Did you read our “Paleo for Beginners” article and now feel ready to take the next step towards the Paleolithic way of eating? Are you wondering about the best ways to hone this diet so that you can get the most out of it on an individual level? While this article should not be construed as personal medical advice, there are some general guidelines you can follow to help optimize the ancestral way of eating to promote your health and well-being.
Even if you are not interested in the Paleo diet, many of the tips below apply to a variety of different ways of eating, so consider reading on regardless of your chosen dietary preferences. You’ll learn about the evidence-based methods to determine if a particular food is behind your health issues, as well as the non-standardized tests to avoid if you are looking to reclaim your well-being. Unfortunately, many health practitioners continue to offer these tests, but this article will help you to become a more informed consumer so that you can make the best choices for your health.
If you are on a medically prescribed nutrition therapy for a specific health condition, that diet must be prioritized over the Paleo way of eating.
There are certain health conditions where a person may be put on individually-tailored medical nutrition therapy, such as renal diets where a person will generally have prescribed limits for specific electrolytes (sodium, potassium, and phosphorus). If the choice must be made between a medically prescribed diet or the Paleo diet, the medical diet must always take precedence.
Sometimes a medical nutrition therapy can be combined with the Paleo way of eating, but in other cases, the two cannot be combined. If you are unsure about whether the Paleolithic diet can fit your needs, it is critical to check in with a physician or dietitian who is familiar with your medical history before making major dietary changes. Taking this simple precautionary measure can help ensure that you avoid any potential adverse consequences associated with modifying your diet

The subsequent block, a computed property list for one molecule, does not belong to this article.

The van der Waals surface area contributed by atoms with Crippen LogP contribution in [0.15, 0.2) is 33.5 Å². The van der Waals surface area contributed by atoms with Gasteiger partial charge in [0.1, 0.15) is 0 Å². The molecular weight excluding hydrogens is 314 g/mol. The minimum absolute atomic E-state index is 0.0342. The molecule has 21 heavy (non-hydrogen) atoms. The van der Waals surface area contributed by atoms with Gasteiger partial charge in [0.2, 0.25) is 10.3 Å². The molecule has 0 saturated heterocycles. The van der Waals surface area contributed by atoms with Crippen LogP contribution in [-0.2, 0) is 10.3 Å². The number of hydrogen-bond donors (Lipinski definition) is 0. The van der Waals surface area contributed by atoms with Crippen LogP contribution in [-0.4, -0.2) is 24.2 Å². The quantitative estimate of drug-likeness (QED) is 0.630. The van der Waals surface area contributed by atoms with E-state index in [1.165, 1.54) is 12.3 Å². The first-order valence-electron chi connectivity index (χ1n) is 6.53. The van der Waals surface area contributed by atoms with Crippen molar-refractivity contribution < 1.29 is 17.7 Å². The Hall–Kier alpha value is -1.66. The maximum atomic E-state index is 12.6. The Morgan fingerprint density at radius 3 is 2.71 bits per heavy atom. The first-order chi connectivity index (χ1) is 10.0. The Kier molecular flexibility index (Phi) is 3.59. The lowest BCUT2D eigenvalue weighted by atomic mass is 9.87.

If you suspect that certain foods are having a negative impact on your health, confirm it through an evidence-based testing method.
If you are considering the Paleo diet because you suspect that you have an undiagnosed food allergy or food intolerance, it is important to avoid self-diagnosis and get an evidence-based test to uncover the issue. Self-diagnosis may lead to unnecessary food restrictions while problematic foods may be missed. There is also a risk for essential nutrient deficiencies with more limited diets, particularly in children.
Food Allergy Research & Education (FARE) maintains a list of proven methods to diagnose a food allergy. They include:
- Skin prick test
- Blood test
- Oral food challenge
- Trial elimination diet
The diagnosis of food intolerances may require the use of other proven tests, such as the hydrogen breath test for lactose intolerance. If celiac disease is suspected, it is important to remain on a gluten-containing diet during the celiac screening process. Going gluten-free before testing (such as through the Paleo diet) can lead to inaccurate test results.
To complicate matters further, there are certain medical conditions that can lead to unpleasant gastrointestinal symptoms and skin conditions that seem to be related to the consumption of particular foods. Your physician is in the best position to determine the root cause of the malady, and help you to feel better again
Beware of allergy and food intolerance testing methods that are not based in science.
Unfortunately, some health practitioners actively promote the use of allergy and food intolerance tests that are not evidence-based. The National Institute of Allergy and Infectious Diseases (NIAID) recognizes that these tests “may result in false positive or false negative diagnoses, leading to unnecessary dietary restrictions or delaying the appropriate diagnostic workup.”
NIAID provides a list of these non-standardized tests in their guidelines. Consumers should learn about these tests to avoid to save money and to prevent being taken advantage of. The tests to avoid include:
- Basophil histamine release/activation
- Lymphocyte stimulation
- Facial thermography
- Gastric juice analysis
- Endoscopic allergen provocation
- Hair analysis
- Applied kinesiology (muscle testing)
- Provocation neutralization
- Allergen-specific IgG4